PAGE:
Such echoes suggest how much Seferis and Gatsos have in common. Through their mastery of “the demotic plest, most uncompromising form”,” they share stylistic concerns; through their symbolic relationship between imagery related to the French symbolist movement of the previous century, they share stylistic concerns; and through their sense of a symbiotic relationship between myth and actuality together with the philosophical anguish with which they viewed their traditional and rich birthright as Greeks they they share spiritual concerns. Gatsos recognized this shared sensibility when in 1963 he dedicated a poem, Old-Fashioned Balllad, to George Seferis: “Time flows into time … then you came by and carved a fountain / for the old shipwrecked sailing man…Resurrection is long in coming . . . but on dream’s balcony I walk.”

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But whereas Seferis’ language is restrained in handling personal emotions, Gatsos’ is not. Poignant expressive images convert a personally-felt drama into tragedy. Aesthetically, if we think of Andre Breton’s Manifeste du Surrebalisme of 1924, the poem Death and the Knight betrays elements of Surrealism that surprisingly made their way into Greece in 1935 with Andreas Embirikos’ The Blast Furnace. To a large extent, this consisted in automatic writing, writing that releases from the subconscious a number of logically disconnected images to produce not a meaning but a sensation.(18) Yet, in the Duirer-inspired poem, Gatsos reacts so profoundly to the German air-strikes that discernible meaning perforates the surrealistic sensation. This does not happen, for example, in his most famous, most discussed, most controversial and hermetic poem, Amorghos (1943), a tender, elegiac lament, with dazzling and fantastic images, in search of an evanescent beauty. Amorghos is lyrical and abstruse to the core; it invites hermeneutical decoding.

Death and the Knight is not like Amorghos. It speaks directly to the Teutonic rider whose apparel reminds Gatsos momentarily of two Christian referents: the horse of the tenth-century Byzantine hero Vasilios Dhiyenis Akritas,(19) and the lance or sword of the third-century martyr from Cappadocia, St. George. Duirer’s engraving portrays him “motionless,” but, as we have noted, his meaning has been “traveling through the ages” (Panofsky speaks of a “moving monument”[I 154]) from the Renaissance to our century when the Knight’s descendants have subjected Gatsos’ compatriots to unseemly suffering. The “dark forms” of Death and the Devil at his side will “attend [him] eternally” until such ugliness is gone and light returns. As suggested, this sounds like a variation of Seferis’ double nature of light: first, “angelic” or Christian originally in Duirer’s concept, then “black” in the context of the Occupation, and eventually bright turning motif of “fire,” as it relates to purging.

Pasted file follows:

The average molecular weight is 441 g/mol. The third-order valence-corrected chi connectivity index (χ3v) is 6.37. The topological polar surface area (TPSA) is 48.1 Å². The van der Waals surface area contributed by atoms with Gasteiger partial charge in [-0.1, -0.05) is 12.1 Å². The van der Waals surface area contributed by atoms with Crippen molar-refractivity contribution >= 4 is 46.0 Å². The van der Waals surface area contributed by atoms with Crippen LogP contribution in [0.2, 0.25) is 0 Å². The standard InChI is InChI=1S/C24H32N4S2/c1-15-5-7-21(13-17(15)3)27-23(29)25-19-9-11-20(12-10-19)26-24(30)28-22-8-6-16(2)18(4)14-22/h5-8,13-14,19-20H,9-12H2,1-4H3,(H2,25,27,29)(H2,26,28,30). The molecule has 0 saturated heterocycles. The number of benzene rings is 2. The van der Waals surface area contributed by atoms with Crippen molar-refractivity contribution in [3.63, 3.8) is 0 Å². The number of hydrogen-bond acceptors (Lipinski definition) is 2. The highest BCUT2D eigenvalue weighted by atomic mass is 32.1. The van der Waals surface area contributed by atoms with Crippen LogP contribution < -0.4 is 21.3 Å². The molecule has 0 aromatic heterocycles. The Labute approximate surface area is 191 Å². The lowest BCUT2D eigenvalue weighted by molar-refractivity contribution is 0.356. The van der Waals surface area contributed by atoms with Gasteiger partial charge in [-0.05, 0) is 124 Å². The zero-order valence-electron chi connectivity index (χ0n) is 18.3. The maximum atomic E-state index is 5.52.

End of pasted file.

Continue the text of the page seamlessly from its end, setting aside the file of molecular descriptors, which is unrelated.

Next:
In the manner of automatic writing, Gatsos nature images of tormenting nostalgia, beginning anges and embracing in a dark “veil of an what might be but, alas, is now “weeping unpromising like the contaminated streams that state, “watered the lilies of Germany.” In poet would make healthy or nurturing the knight’s nous armor with “a sprig of basil and a spray herbs in Greek cuisine, to be sure, but more hope and resurrection. And, less lyrically would conjure up the weapons of two Greek War of Independence, Plapoutas and Nikitaras, in their idealism than Duirer’s knight in his barbarism.

39[1]

The surrealistic touches stop here. War and Surrealism’s dream. Gatsos was too personally involved not to demand more specificity of himself Amorghos, written shortly after Death and the images of terror taken from the Occupation, to its Heraclitean inspiration from the idea that but all flows and nothing abides. Within this work, “Amorghos” can afford to juxtapose two worlds, that of occupational terror and that There, in Amorghos, images more lyrical than ows, youth-singing, and autumnal rivers Knight” convey a little more hope. There blossoming branches, an evening star, flowers, like swans, musical sounds from bagpipes and foamed sea, diamonds, the morning songs the final verse, “many precious stones in are, too, what Kimon Friar describes as “delirious like those to be found in a canvas by Hyeronimus birds, foliage vomits tears, devils mount dogs,” theme of the poem is the presence of evil and world, “counterpointed with a wistful, compassionate tive evocation of hope” (Friar 81-2).


CIGARRETES AFTER SEX (TEXAS, USA): Nothing’s Gonna Hurt You Baby

 

 


But, as in the title Death and the Knight where to precede “Knight,” the reality of evil and destruction makes Gatsos more specific and concrete when the poetic modulates to the political perception of

your descendants tearing

The sky of my country like birds